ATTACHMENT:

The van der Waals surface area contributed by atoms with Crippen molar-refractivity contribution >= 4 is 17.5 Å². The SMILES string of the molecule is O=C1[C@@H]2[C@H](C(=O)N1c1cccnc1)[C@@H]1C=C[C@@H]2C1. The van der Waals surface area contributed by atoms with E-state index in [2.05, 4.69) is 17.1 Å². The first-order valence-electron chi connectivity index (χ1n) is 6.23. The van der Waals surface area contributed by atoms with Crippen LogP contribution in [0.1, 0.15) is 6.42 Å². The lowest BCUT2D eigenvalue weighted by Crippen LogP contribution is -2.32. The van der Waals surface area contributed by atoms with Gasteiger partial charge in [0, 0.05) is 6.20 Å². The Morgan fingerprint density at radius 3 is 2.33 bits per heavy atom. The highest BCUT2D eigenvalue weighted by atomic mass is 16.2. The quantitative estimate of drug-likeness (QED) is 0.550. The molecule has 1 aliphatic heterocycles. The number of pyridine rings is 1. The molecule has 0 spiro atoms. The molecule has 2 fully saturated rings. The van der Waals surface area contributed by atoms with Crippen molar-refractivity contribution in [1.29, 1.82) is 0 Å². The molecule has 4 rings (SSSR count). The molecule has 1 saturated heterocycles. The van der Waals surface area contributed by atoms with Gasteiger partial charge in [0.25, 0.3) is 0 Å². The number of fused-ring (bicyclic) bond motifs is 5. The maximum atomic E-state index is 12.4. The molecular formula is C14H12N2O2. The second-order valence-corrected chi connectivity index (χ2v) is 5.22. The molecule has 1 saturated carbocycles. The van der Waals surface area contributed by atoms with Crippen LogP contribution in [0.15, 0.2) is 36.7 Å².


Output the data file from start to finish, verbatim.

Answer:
The van der Waals surface area contributed by atoms with Crippen molar-refractivity contribution >= 4 is 17.5 Å². The SMILES string of the molecule is O=C1[C@@H]2[C@H](C(=O)N1c1cccnc1)[C@@H]1C=C[C@@H]2C1. The van der Waals surface area contributed by atoms with E-state index in [2.05, 4.69) is 17.1 Å². The first-order valence-electron chi connectivity index (χ1n) is 6.23. The van der Waals surface area contributed by atoms with Crippen LogP contribution in [0.1, 0.15) is 6.42 Å². The lowest BCUT2D eigenvalue weighted by Crippen LogP contribution is -2.32. The van der Waals surface area contributed by atoms with Gasteiger partial charge in [0, 0.05) is 6.20 Å². The Morgan fingerprint density at radius 3 is 2.33 bits per heavy atom. The highest BCUT2D eigenvalue weighted by atomic mass is 16.2. The quantitative estimate of drug-likeness (QED) is 0.550. The molecule has 1 aliphatic heterocycles. The number of pyridine rings is 1. The molecule has 0 spiro atoms. The molecule has 2 fully saturated rings. The van der Waals surface area contributed by atoms with Crippen molar-refractivity contribution in [1.29, 1.82) is 0 Å². The molecule has 4 rings (SSSR count). The molecule has 1 saturated heterocycles. The van der Waals surface area contributed by atoms with Gasteiger partial charge in [0.25, 0.3) is 0 Å². The number of fused-ring (bicyclic) bond motifs is 5. The maximum atomic E-state index is 12.4. The molecular formula is C14H12N2O2. The second-order valence-corrected chi connectivity index (χ2v) is 5.22. The molecule has 1 saturated carbocycles. The van der Waals surface area contributed by atoms with Crippen LogP contribution in [0.15, 0.2) is 36.7 Å².